He also had accidents in the house when his dad went away for work, which also pointed to higher stress-levels than first seemed apparent. His owners were very receptive to Thinking-dog methods and had already stopped walking him, as I mentioned earlier. This made it easier to suggest to them that he needed no walks until we had started to work on some of his issues and increase his confidence. They understood that walks needed replacing with other activities in the house and garden which would get both his brain and body working, and so we started on a very intensive programme to help his balance, flexibility and concentration.


Knowing that his reactions to other dogs were severe, I had a feeling that the most we could ever expect from Dodge was to be able to cope with a dog walking past on the other side of the street. I thought it would take months, if not years, for him to be able to feel easy with a dog any closer than that. He was so fearful when we first went out with him that we could barely get him out of the front door and into the passageway. His eyes were almost swivelling and his ears twitched at the slightest sound. Everything made him want to dart back into the house and go and have a quiet lie down!

His owners were just the people he needed. They never pushed him to move any faster than he was able to. It can be so difficult when you have a dog like Dodge, because he is far removed from the dog that many people want to share their lives with. Most of us live with dogs because we want to be able to take them out and about, go on lovely, long rambly walks with them and just enjoy their company outside amongst other dogs and people. No matter how much we love our ‘troubled’ dogs, it can still be very difficult to accept them as they are and to understand that it may take many months (years, in some cases) to get them to a stage where they’re manageable on walks. As for being able to do ‘normal’ with them, it can feel this might never happen with some dogs – and that can be a hard thing for some owners to accept. It’s why some owners go the fast route with muzzles and medication, without understanding that the subsequent stress behaviours they get at home (skin ‘allergies’, ear infections, paw licking, gastric problems etc) are a result of being forced into situations they can’t cope with.


Dodge’s owners were wonderful with him. They completely accepted him for the mixed-up, troubled wee hound that he was, and resolved that they would only ever go at his pace. And sometimes that pace was nearly slower than a snail … They avoided all dogs and people for months and months, while spending their time working on Bodywork and doing the exercises I set them.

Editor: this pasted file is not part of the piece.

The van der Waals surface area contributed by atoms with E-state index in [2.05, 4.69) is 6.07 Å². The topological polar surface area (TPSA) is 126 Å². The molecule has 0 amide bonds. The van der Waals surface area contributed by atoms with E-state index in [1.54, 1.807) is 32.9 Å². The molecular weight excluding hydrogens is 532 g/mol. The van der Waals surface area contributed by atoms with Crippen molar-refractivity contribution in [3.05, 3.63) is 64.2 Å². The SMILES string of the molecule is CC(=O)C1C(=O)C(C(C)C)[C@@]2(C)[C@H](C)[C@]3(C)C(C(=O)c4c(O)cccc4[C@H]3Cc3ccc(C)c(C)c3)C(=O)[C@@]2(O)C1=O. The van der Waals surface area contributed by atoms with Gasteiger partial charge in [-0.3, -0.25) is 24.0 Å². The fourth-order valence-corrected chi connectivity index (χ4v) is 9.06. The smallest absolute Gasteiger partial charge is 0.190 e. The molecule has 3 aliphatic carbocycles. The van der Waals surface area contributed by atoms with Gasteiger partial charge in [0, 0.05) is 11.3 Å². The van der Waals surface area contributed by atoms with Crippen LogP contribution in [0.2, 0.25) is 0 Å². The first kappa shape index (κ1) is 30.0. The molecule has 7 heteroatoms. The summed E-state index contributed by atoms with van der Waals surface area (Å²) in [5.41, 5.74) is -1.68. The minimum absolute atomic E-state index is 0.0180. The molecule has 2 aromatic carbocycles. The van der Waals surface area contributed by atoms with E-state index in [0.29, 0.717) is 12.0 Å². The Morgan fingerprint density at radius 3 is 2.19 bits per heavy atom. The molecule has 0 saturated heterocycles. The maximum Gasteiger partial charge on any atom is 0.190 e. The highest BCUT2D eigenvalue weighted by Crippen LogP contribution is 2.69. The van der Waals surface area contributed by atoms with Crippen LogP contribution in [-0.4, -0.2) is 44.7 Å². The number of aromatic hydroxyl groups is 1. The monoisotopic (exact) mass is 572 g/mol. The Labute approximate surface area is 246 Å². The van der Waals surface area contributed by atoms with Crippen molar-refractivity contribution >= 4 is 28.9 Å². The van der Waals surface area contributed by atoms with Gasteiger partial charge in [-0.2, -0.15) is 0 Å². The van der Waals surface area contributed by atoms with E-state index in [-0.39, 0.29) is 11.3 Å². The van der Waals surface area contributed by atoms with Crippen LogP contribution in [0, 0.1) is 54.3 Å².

Over the following year, we were able to start working with my Buddy-dogs, but always at a real distance. We took our sessions down to once a fortnight, and are now working once every three weeks.


In the last month, Dodge has been able to work at a distance of about 10 ft from both my dogs and with a very special girl belonging to another client. She was also a troubled dog, who could be very uneasy with other dogs. Her mum is another owner who has taken things very slowly with her and has got her to a stage where we can work with her as a Buddy-dog with other reactive dogs. Dodge was fantastic with her last week. He was able to walk calmly behind her at a distance, and was starting to show signs that he might like to approach her. We weren’t ready to let him do that yet – he has so little experience of dogs that we don’t want anything to upskittle him by letting him get too close too soon.

Dodge’s owners are very special. Like all the owners I work with, they love their dog. They’re highly attuned to him and were very quick to be able to read his signals and understand him once they had learned what to look for. I think the reason why they have been able to make so much progress with their boy is because they were able to accept him for the dog that he is, rather than wanting him to be anything different. They understood him, and were prepared to follow Thinking-dog methods to the letter, only putting him in mildly stressful situations that were carefully managed and set-up by me so that he was never so anxious that he couldn’t cope.